Title VII prohibits discrimination against an individual with respect to their compensation, terms, conditions, or privileges of employment, based on certain protected characteristics, but how material must an adverse action or change in status be? Title VII does not define “privileges of employment,” and courts across the country have adopted their own materiality standards for adversity in general. For decades, the Fifth Circuit Court of Appeals has been an outlier in its longstanding analysis requiring an employee to prove an “ultimate employment decision,” meaning decisions specifically related to hiring, termination, promotions, demotions, or compensating. Other circuits have interpreted Title VII to apply more broadly in terms of what employment actions are unlawful. Although late to the game, the Fifth Circuit recently cast aside its “ultimate employment decision” test as “fatally flawed,” and more closely aligned itself with other circuits in marking the reach of Title VII’s prohibitions. Yet, while the Fifth Circuit may have inched the line on the threshold, it stopped short of deciding what specific employment actions would be sufficiently material to garner Title VII protection.
The Fifth Circuit Case: Hamilton v. Dallas County
In Hamilton v. Dallas County, nine female detention service officers sued Dallas County, alleging that a sex-based scheduling policy violated Title VII’s prohibition on sex discrimination. Under the County’s policy, citing safety reasons, only male officers could select full weekends off, while female officers could pick either two weekdays off or one weekend day plus one weekday, reportedly to maintain sufficient staffing during the week. The result was that a female officer could never get a full weekend off, while male officers in the same position could. The plaintiffs argued that the policy resulted in sex-based schedules, even though male and female employees performed the same tasks. The County argued that a discriminatory scheduling policy was not an actionable adverse action under Title VII, as there was no “ultimate employment decision” at issue.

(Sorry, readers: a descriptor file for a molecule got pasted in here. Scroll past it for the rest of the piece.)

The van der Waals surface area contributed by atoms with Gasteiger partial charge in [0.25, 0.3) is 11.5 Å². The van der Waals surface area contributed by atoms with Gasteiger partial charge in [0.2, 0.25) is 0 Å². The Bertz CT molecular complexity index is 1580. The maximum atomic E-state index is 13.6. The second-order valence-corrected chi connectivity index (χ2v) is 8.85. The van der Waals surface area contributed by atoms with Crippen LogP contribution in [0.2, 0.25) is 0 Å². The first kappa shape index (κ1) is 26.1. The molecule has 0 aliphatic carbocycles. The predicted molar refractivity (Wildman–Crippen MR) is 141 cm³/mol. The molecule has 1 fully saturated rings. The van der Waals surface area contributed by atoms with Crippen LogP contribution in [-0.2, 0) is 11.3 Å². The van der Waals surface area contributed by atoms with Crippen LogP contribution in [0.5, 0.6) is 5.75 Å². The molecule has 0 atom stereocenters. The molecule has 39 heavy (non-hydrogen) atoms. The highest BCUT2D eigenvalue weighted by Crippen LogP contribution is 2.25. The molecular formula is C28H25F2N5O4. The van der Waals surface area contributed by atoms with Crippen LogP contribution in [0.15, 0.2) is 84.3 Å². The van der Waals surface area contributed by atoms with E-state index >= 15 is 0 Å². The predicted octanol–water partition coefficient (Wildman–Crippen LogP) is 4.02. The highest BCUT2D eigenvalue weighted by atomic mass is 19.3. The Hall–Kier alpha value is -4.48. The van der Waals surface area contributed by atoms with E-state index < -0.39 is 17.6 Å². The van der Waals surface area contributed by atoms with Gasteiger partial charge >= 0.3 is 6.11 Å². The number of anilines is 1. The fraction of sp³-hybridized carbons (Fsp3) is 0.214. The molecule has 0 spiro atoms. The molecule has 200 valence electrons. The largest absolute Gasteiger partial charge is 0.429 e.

The Fifth Circuit rejected the County’s argument and held that Title VII’s prohibition on discrimination was not limited to ultimate employment decisions, noting that Title VII does not say, explicitly or implicitly, that employment discrimination is lawful if limited to non-ultimate employment decisions. The Fifth Circuit explained that the ultimate employment decision test, which has been applied time and time again by the Fifth Circuit for decades, renders superfluous the statute’s catch-all language prohibiting discrimination based on the “terms, conditions, or privileges of employment.” The Fifth Circuit noted that the U.S. Supreme Court explicitly held 25 years ago in Oncale v. Sundowner Offshore Servs., Inc that a Title VII plaintiff may recover damages for discrimination that did not involve a discharge, loss of pay, or other concrete effect on their employment status. The Fifth Circuit declared it was now time to end its “interpretive incongruity” and not so narrowly limit the universe of actionable adverse employment actions to “so-called ‘ultimate employment decisions.’”